By Sandra R. Joshel and Lauren Hackworth Petersen
CUP (2014) h/b 286pp £65 (ISBN 9780521191647)
The authors begin with an accusation: that we, archaeologists, historians or tourists, by concentrating on the more obviously informative parts of a site, have come to see those sites only from the perspective of the owner, or of one of their guests. As visitors ourselves, we move from frescoes to mosaic fragments to garden features; we do not consider the small unlabelled rooms and connecting corridors. And even when slaves feature in those frescoes, or toiled in the workrooms, we miss the chance to imagine how they might have actually lived in the space we share with them. Instead we bemoan the paucity of evidence, literary and archaeological, for the life of slaves and resign ourselves to their oblivion.
This book reveals how much is to be gained by looking differently. Its method, clearly set out in the introduction (and restated succinctly at the very end), is to examine the ruins of streets and buildings, in this case those of Pompeii, Herculaneum and the surrounding areas, and at Ostia, from the point of view of owners who were trying to control their slaves and, critically, from the point of view of slaves who were trying to make the most of their constrained circumstances. The ‘master strategies’ of the owners are illuminated both by their complaints about slave behaviour and by the laws and agricultural manuals which, albeit from differing periods, define the constraints they imposed. The ‘slave tactics’ are derived from whatever it would take to resist the master strategies in a particular context. Thus the owners were concerned about, among much else, laziness, truancy, intrusiveness and negligence—and choreographed the slaves’ movements to ensure the most effective supervision and prevention. The slaves, on the other hand, would be seeking opportunities to evade that supervision and grab a rest, prolong an errand, filch some of the bread they were baking or vent their frustration by breaking a tool. From the layouts and features of the buildings or streets we can begin to imagine that choreography and its leakage.
The book then applies its method to four different settings—the town house, the street, the workshop and the country villa. In each case, the authors examine the topography before considering it in action—a banquet at the House of Menander has the slaves carrying food to the diners, shirking and escaping from the diners’ line of sight. We discover the series of much lower doorways that indicate a ‘slave route’ and the temptations to loiter that staircases and store rooms, above and below ground, presented. The street, with its regular or festival clamour, offered a different range of opportunities for the slave fetching water, or going to a shop or a temple, or slipping out through a back doorway: taverns were not choosy about their customers. The chapter on the workshop describes the stages of baking and fulling in detail, to discuss how these might have been managed or deliberately mismanaged by those shackled to their place, and to digress onto the potent association of slaves with donkeys. The chapter on villas moves from large out-of-town houses such as the villa at Oplontis, where we meet the service corridor marked with (it is conjectured) go-faster stripes, to villae rusticae or farms, perhaps run by a bailiff rather than the owner himself, and the estate around them. Here the owner seems the ghost rather than the large body of slaves needed for the operation.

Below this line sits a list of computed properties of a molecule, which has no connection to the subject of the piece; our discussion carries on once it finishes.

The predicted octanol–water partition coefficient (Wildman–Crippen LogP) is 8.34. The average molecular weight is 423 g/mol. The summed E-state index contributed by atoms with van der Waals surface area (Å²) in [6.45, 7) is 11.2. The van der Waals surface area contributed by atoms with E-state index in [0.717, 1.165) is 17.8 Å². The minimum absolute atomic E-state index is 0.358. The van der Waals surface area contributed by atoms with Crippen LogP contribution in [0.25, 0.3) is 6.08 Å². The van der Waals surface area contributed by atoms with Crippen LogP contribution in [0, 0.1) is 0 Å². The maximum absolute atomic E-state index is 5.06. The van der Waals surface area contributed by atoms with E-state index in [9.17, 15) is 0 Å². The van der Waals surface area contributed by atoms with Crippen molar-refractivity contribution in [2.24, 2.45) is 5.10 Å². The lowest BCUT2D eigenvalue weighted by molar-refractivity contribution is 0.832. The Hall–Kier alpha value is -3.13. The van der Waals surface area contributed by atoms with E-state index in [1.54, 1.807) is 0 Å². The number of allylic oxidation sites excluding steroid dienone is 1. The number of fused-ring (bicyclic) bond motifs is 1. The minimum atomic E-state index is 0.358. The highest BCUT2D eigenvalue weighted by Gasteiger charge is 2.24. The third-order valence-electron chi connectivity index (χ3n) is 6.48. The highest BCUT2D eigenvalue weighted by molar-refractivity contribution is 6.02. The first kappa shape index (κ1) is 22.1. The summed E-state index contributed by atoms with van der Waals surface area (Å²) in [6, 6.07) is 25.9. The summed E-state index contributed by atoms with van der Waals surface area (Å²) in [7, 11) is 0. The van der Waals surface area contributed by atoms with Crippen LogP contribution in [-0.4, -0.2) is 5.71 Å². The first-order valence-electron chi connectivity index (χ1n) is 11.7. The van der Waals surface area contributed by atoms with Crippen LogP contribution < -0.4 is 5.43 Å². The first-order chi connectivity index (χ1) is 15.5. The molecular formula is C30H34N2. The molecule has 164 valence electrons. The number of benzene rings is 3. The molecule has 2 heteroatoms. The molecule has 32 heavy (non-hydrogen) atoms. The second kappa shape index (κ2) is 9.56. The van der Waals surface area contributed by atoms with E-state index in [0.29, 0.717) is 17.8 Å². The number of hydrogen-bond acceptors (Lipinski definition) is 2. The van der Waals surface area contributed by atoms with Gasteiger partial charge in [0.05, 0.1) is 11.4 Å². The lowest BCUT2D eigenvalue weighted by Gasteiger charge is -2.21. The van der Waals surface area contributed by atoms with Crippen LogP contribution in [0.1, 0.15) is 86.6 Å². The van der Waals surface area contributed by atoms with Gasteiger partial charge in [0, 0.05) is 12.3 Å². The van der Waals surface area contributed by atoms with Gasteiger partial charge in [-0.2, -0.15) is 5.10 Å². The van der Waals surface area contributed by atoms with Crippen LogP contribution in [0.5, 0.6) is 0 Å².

The authors are aware of the limitations of their approach—their picture is of a few particular localities; small buildings, where the slaves and the owners were crowded together, offer few clues to how the slaves lived, if indeed there were any slaves at all; different times of day would have meant different activities and different choreography; the number of slaves working on a given task in a shop is hard to gauge. To this one might add that the derivation of slaves’ behaviour from complaints about, or restraints upon, their misbehaviour automatically generates a stand-off which might not always have existed; and the process of deduction which the authors apply can seem repetitive, though never dull. Even given a few caveats, the result is nothing less than a wake-up call: it demonstrates that, in making slaves vanish from the buildings of Pompeii and Herculaneum, we have in fact taken our cue from their owners. The great merit of this study is to restore to us, at least in part, the eyes of a manager of slaves, to give us a sense of the uneasy relationship between the citizens of Campania and their workforce, and to enable and induce us to interpret archaeological remains from the slaves’ standpoint.
The book is magnificently produced: there are copious plans and photographs, many taken by the authors, closely married to the text. Bring a magnifying glass, however, for some of the numbering. The notes are comprehensive, as is the index.